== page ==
When people come together with very different cultural expectations about time, there is a potential for misunderstanding, frustration, and hurt feelings.  This could occur, for instance, if a Brazilian businessman does not arrive "on time" for a meeting with a potential North American customer in New York and fails to give an apology when he arrives.  For the Brazilian, time may be relatively "elastic" and the pace-of-life a bit slower.  He believes that he was sufficiently prompt for the scheduled business meeting, having arrived within a half hour of the appointment.  It is not surprising that he is astonished and offended when he is treated coldly by the North American who also feels slighted by what he perceives as rudeness.  Compounding the situation is likely to be differences in their comfortable physical interaction distances.  This dismal scenario can be avoided, of course, by foreknowledge about the other culture and a willingness to adopt a cultural relativity approach.  The old saying "when in Rome do as the Romans do" is still good advice.  

Communicating with Clothes

photo of a man from Papua New Guinea wearing a penis sheath
Papua New Guinean man
wearing a penis sheath

Throughout the world, clothing has multiple functions.  It is used to provide protection from the elements.   It also is worn for modesty, usually to prevent others from seeing specific parts of one's body.  However, the parts of the body that must be covered vary widely throughout the world.  For instance, the man from New Guinea shown in the picture would feel undressed in public if he did not have the narrow gourd sheath over his penis tied in an erect position.  Throughout most of the rest of the world, this would be viewed as a highly inappropriate style of dress to say the least.  Some clothing is worn to provide supernatural protection.  Wearing a Christian cross or a St. Christopher medal often are thought to have just this effect.  Wearing a lucky shirt to take an exam is also relying on supernatural assistance.

People in all cultures use clothing and other forms of bodily adornment to communicate status, intentions, and other messages.  In North America, we dress differently for business and various recreational activities.   Likewise there are styles of clothes that are worn to sexually attract others.  There can be great subtlety, especially in women's clothing.  It can communicate that a woman wants to be considered sexually neutral.  On the other hand, it may be meant to be seductive, innocent but alluring, etc.  Women in the Western World usually are much more knowledgeable of and concerned with subtle nuances in messages communicated by clothes than are men.  At times, this leads to awkward errors of interpretation of female intentions on the part of men.  Of course, clothing styles also are intended to communicate messages to members of the same gender.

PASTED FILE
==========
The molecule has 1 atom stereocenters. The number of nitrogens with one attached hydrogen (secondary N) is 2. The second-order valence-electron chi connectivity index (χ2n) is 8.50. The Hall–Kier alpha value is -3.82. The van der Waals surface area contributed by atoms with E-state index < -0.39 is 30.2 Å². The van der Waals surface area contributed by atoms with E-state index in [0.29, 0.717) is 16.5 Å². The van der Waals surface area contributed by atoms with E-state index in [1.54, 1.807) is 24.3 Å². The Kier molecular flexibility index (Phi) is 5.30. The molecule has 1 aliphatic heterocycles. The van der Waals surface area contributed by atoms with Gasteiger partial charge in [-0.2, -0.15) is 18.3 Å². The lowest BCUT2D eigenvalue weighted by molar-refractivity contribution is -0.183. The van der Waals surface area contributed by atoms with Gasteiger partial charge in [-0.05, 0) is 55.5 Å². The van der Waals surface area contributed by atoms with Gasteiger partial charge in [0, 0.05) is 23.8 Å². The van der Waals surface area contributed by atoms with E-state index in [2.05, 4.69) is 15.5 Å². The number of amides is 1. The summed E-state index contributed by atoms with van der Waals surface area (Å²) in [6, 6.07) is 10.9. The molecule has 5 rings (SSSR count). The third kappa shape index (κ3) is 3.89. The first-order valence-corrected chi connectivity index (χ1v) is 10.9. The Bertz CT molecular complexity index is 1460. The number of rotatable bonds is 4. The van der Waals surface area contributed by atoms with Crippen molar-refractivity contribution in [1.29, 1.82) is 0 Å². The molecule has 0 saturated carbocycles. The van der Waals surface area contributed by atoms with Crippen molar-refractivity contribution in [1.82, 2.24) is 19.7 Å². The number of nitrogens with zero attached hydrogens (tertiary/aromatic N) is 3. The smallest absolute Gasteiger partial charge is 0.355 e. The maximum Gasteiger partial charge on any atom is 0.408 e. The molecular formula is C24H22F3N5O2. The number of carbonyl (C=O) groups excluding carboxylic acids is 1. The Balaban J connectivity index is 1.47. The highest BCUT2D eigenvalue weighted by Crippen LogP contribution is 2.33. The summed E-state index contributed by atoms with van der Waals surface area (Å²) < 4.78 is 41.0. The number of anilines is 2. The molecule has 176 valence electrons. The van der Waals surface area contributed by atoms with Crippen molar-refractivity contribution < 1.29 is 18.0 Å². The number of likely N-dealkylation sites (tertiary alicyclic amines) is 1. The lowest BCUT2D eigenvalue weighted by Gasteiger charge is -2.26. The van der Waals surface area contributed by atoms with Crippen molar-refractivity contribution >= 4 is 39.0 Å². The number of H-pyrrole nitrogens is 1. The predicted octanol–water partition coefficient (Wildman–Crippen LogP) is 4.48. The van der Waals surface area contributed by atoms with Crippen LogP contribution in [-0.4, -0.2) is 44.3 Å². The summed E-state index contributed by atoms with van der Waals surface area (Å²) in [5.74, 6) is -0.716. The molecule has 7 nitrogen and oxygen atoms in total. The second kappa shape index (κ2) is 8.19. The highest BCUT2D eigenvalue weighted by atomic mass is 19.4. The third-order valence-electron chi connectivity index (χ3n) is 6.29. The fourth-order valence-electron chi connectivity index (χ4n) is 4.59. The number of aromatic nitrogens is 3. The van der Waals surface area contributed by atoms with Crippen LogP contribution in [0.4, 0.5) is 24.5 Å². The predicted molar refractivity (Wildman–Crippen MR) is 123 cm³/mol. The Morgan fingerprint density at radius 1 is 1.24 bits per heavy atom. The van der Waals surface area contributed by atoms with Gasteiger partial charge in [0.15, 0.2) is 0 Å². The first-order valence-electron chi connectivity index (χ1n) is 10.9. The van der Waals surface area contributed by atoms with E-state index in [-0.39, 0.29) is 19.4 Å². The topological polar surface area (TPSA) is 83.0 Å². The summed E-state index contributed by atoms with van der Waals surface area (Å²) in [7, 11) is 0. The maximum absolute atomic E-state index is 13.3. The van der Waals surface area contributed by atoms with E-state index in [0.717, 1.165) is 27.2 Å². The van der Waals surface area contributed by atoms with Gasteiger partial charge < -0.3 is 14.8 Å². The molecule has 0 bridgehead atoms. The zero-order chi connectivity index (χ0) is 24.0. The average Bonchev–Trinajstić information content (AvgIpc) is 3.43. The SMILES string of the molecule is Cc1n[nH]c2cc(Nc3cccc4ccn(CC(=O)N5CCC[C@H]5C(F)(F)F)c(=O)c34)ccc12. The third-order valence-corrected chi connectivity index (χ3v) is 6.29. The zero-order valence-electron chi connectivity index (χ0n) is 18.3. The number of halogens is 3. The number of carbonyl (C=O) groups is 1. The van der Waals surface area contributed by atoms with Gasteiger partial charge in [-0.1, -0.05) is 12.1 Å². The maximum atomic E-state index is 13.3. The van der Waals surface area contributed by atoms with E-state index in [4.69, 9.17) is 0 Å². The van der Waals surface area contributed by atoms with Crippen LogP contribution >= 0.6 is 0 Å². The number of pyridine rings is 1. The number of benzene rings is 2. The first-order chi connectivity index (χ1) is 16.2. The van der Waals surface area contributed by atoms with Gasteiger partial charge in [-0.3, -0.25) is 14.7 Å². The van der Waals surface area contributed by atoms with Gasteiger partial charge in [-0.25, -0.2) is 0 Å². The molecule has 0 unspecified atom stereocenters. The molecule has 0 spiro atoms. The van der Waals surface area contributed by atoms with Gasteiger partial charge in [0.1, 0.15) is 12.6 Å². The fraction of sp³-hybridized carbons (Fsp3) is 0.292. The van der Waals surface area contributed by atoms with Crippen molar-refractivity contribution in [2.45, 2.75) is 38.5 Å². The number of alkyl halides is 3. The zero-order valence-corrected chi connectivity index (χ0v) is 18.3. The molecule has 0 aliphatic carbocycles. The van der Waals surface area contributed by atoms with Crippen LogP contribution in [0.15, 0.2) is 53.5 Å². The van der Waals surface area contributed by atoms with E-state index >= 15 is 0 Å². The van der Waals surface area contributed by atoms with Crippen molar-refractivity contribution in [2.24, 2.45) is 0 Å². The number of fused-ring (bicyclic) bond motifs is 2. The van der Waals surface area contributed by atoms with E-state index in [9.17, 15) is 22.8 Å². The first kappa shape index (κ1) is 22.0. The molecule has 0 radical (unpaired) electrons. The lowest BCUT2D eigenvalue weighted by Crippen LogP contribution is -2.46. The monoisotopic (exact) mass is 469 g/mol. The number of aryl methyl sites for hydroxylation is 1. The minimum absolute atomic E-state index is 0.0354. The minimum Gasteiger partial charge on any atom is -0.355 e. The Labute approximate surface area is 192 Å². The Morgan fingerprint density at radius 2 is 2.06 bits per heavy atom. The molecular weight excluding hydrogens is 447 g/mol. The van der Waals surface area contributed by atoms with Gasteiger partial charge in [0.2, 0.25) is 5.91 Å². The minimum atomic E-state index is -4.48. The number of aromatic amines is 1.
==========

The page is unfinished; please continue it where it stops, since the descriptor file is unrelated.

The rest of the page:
Long before we are physically near enough to talk to people, their appearance announces their gender, age, economic class, and often even intentions.   We begin to recognize the important cultural clues for this at an early age.  The vocabulary of dress that we learn includes not only items of clothing but also hair styles, jewelry, makeup, and other body decoration such as tattoos.  In most cultures, however, the same style of dress communicates different messages depending on the age, gender, and physical appearance of the individual wearing it.

What do the clothing, hair style, makeup,
and body language of the young woman
in the photo communicate to you?


Now think of a middle-aged businessman
with the same clothing, hair style, makeup,
and body language...
Do you have a different reaction? 

photo of a woman showing body language


photo of three Spanish policemen in uniform

Spanish policemen  

Putting on certain types of clothing can change your behavior and the behavior of others towards you.  This can be the case with a military uniform, doctor's white lab coat, or a clown's costume.  For instance, it is likely that the Spanish policemen in the photo are more assertive and aggressive when they wear their uniforms.  Likewise, others are more likely to follow their directions.

Most uniforms are consciously symbolic so that they can rapidly and conclusively communicate status.  For instance, the ribbon, crown, and scepter leave little doubt that the young woman in the photo on the left below is a beauty queen.  The ribbons and other insignias on the U.S. sailor's uniform can tell even a stranger about his status, authority, and military experience.  Similarly, the unconventional hair styles and clothing of the English "punkers" are essential aspects of their uniforms.  In all three cases, it is necessary to know what these culturally defined symbols mean in the context that they are used in order to understand what is being communicated.